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Offline sciconoclast

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Is remote entanglement not proven ?
« on: 31/03/2011 17:03:04 »
" not proven " is of course the general term applied to a concept that is possible but for which there is an absence of observational proof.  This is an inquiry as to the present state of a main stream topic.

All of the proof I have seen involves violation of the Bell Inequality.   Bell assumed that there would be an inequality in the ratio between possible parameters of non-entangled electrons or photons.   However, experimentally the non-entangled photons violate the Bell inequality at the same ratio as entangled photons.

I am including a reference because this fact is often under reported: http://www.upscale.utoronto.ca/PVB/Harrison/BellsTheorem/BellsTheorem.html 

"The difference is that a collection of, say, a billion electrons from the source in the correlation experiments always behaves identically within small and expected statistical fluctuations with every other collection of a billion electrons from the source."

Another assumption made by Bell was that a photon cannot change its polarization to pass through a polarization detector.   The Freedman and Clauser experiment disproved this assumption.  Again; I feel compelled to present a reference:  http://en.wikipedia.org/wiki/Bell%27s_theorem   

"In the total set of signals from an atomic cascade there is a subset whose detection probability increases as a result of passing through a linear polarizer.....Moreover, the analysis leads us to recognize that the Bell-inequality experiments, rather than showing a breakdown of realism or locality, are capable of revealing important new phenomena......The quantum mechanical wavefunction can also provide a realistic description, if the wavefunction values are interpreted as the fundamental quantities that describe reality."

Remote entanglement is an extreme concept, is there any experimental varification?   

Edit: I am modifying this original post to add the more technical quotes and references that I placed in my last post in response to your_on's request along with an apology for not incorporating them originally.

"We demonstrate a novel approach of violating position dependent Bell inequalities by photons emitted via independent sources in free space." from the paper: Creating Entanglement and Violating Bell Inequalities by independent photon sources.     arxiv.org/pdf/1001.3830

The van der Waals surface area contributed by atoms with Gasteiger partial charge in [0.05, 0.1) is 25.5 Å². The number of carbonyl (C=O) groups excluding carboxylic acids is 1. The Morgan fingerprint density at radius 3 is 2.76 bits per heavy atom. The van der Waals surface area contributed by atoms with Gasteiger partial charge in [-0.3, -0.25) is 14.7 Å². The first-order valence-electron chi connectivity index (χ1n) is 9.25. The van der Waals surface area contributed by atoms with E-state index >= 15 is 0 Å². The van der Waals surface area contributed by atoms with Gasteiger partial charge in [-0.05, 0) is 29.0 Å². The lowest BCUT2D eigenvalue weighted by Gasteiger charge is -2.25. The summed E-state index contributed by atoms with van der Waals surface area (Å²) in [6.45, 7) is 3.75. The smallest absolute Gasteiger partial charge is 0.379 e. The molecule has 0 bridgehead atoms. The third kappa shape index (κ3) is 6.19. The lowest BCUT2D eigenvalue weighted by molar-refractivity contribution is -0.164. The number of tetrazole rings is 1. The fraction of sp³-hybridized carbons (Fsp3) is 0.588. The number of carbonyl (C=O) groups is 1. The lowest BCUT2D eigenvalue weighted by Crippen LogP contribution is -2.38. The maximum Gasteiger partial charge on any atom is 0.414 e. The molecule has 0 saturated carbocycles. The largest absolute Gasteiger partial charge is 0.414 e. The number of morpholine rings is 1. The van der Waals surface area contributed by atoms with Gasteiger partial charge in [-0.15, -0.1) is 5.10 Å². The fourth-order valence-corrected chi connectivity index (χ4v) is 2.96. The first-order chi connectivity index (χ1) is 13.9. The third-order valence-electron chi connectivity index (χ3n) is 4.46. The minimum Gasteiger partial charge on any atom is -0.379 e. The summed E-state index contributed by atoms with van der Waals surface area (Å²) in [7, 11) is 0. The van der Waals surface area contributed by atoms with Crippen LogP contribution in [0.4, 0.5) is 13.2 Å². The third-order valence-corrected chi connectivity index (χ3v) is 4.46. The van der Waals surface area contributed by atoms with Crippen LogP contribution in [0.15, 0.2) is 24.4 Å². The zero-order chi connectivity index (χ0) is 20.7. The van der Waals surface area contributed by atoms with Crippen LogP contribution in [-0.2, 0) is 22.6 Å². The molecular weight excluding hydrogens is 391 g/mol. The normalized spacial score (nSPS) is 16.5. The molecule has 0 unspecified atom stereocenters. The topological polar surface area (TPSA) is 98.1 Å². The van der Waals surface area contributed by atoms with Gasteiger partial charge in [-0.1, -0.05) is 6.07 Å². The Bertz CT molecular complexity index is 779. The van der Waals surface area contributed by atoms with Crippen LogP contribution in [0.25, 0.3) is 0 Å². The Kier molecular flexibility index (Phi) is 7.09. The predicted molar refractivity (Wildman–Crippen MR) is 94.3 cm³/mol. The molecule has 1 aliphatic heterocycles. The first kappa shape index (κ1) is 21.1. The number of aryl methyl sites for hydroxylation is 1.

"We calculate the amount of polarization-entanglement induced by two photon interference at a lossless beam splitter." from the paper:   Entanglement ability of a beam splitter in the presence of temporal which-path information.       arxiv.org/pdf/quant-ph/0503204

In ieexplore the paper:   Heralded twp-photon entanglement from probabilistic quantum logic operations on multiple parametric down-conversion sources. 
« Last Edit: 12/04/2011 17:29:28 by sciconoclast »


 

Offline Ron Hughes

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Re: Is remote entanglement not proven ?
« Reply #1 on: 31/03/2011 17:54:01 »
If there is a reality separate from observation then QM fails and entanglement fails.
 

Offline yor_on

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Re: Is remote entanglement not proven ?
« Reply #2 on: 31/03/2011 18:18:44 »
Hm?

First of all a photons spin is in fact 'everywhere' as I understands it. It's the measurement that defines it to some 'direction'. The idea of 'entanglements' as such comes from the Einstein–Podolsky–Rosen paradox (EPR) in where they questioned the idea of HUP (Heisenberg Uncertainty Principle) and that there was no way to define all parameters of a particle simultaneously.

They reasoned that if you made a measurement on one of two particles, split out from one original, 'action and reaction' would guarantee that both particles flow in a equally opposite direction if 'split' in the exact 'middle' and that any measurement done on one of the particles also would define the other as they were each other 'mirrors', just traveling in the opposite directions. And combining the knowledge of the particle they measured with the knowledge they have about 'action and reaction' there could be no question of that they if measuring the position of the right one also would know the position of the left and if measuring the right particles speed you would also know the left. In that manner they described a situation where you by measuring one of the particles actually would know all there was to know about the one not measured. And this goes back to the question if the ' moon exist when you do not look' in fact. Einstein withheld that the moon would be there no matter if you looked or not, QM is not as sure :)